March 26, 2023
Ithaca, NY | 54°F


College forms committee to examine use of Facebook

Twelve faculty members, two administrators and three student representatives were appointed to the Facebook Task Force, which met officially for the first time Tuesday.

Tom Dunn, director of Public Safety, looks at Facebook last year in his office. Public Safety and the Facebook Task Force will discuss the college’s reaction to the growing use of networking sites. File Photo/The Ithacan

Doreen Hettich-Atkins, coordinator for special services and programs for Student Affairs and Campus Life, will chair the committee with Mike Taves, executive director of Information Technology Services.

Brian McAree, vice president of Student Affairs and Campus Life, said the growing popularity of social networking Web sites like Facebook inevitably affect students’ lives and colleges need to learn how to react.

“It’s very hard not to pick up a Chronicle of Higher Education or one of our professional publications without the issue of MySpace and Facebook popping up,” McAree said. “It’s a phenomenon all over the country and obviously as students use it, more questions naturally get raised for colleges and universities as to how they should be responding.”

Hettich-Atkins said the task force is looking to make decisions on how and if the college should educate students on safely using networking sites. It will also examine ways the college can use Facebook to get information to students and create a protocol in determining whether to examine Facebook for safety and security reasons.

McAree said the task force was developed because they decided it was an issue worth looking into, not for any specific situation or reason.

“One of the things we have seen over the past couple of years is when room assignments go out in the summer, students go to see who their roommate is on Facebook,” he said. “Then all of a sudden they may conclude that they are not going to be comfortable with this person as a roommate, and so they call Residential Life.”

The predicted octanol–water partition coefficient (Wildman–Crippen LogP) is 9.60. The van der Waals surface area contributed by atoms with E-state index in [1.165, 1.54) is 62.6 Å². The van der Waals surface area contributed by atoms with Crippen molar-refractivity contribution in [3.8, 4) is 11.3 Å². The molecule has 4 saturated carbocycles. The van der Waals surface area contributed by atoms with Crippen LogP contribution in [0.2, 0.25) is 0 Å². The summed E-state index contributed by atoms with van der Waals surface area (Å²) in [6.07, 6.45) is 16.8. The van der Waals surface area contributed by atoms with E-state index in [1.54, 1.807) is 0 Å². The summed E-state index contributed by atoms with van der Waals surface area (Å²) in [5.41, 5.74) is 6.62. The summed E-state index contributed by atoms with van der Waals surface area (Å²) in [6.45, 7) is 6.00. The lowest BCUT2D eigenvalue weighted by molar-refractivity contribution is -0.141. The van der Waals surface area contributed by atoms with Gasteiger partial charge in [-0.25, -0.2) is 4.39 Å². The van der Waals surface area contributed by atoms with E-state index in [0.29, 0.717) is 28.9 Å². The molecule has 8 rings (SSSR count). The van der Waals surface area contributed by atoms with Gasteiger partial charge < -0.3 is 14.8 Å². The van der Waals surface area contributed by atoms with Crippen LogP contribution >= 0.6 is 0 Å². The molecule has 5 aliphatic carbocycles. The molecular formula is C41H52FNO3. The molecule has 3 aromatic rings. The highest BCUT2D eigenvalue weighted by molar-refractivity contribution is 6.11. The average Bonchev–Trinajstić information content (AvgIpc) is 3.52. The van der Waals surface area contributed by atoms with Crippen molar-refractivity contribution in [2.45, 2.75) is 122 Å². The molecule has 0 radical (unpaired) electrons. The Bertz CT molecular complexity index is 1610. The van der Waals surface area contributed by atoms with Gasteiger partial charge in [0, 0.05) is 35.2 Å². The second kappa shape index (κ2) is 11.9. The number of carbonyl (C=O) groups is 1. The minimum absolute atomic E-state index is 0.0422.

At Tuesday’s meeting, the group discussed whether Public Safety should regularly go on Facebook or MySpace to look for violations of the student conduct code or the law. McAree said the task force is looking to develop protocols for how Public Safety should respond.

“The question that we are posing to ourselves is should we be on Facebook on a regular basis,” he said. “To be honest, I don’t think we have the time or personnel to do that.”

At this early stage, McAree said there is no plan to hire an officer whose sole responsibility is to look over these sites.

Students are already voicing their concerns about being held accountable for illegal activities found on these sites, according to senior Bevin Kennedy, vice president of campus affairs for the Student Government Association.

“I want to see a definite policy come out of this,” Kennedy said. “I want something tangible that we can refer back to.”

Another goal of the meeting was developing educational materials for students to make them aware of the potential impact of representing themselves online, McAree said.

Cornell University’s information and technology Web site offers information on social Web sites in a page titled “Thoughts on Facebook.” The site lists potential consequences of posting too much information on the Internet, and a link allowing students to remove information from Google’s search engine. The site says Cornell does not monitor Facebook content, but said students must balance the freedom of the Internet with the responsibility of personal safety.

McAree said he would like the college to adopt a similar program.

Hettich-Atkins said she hopes the college can catch up with students using networking sites.

“Students are so far ahead of us on the use of these sites,” she said. “We want to be clear and consistent across campus in how we are going to utilize or not utilize these sites in what we do.”

Facebook Committee members:
Kate Berry, area coordinator of Residential Life
John Bradac, director of career services
Jake Daniel, Web writer/editor of creative service
Sophomore Sarie Drake
Laura Durling, assistant director of patrol and security services
Doreen Hettich-Atkins, coordinator for special services and programs for Student Affairs and Campus Life
Joan Hurly, assistant director of electronic communication, admission
Sophomore Brian Kaiser
Senior Bevin Kennedy, SGA vice president of campus affairs
Ken Kutler, director of intercollegiate athletics and recreational sports
Dianne Lynch, dean of the Roy H. Park School of Communications
Brian McAree, vice president of Student Affairs and Campus Life
Nancy Pringle, vice president of legal affairs
Carl Sgrecci, vice president of finance and administration
Kelly Stevens, associate director of the Center for Student Leadership and Involvement
Mike Taves, executive director of Information Technology Services
Rebecca TenEyck, associate director of alumni relations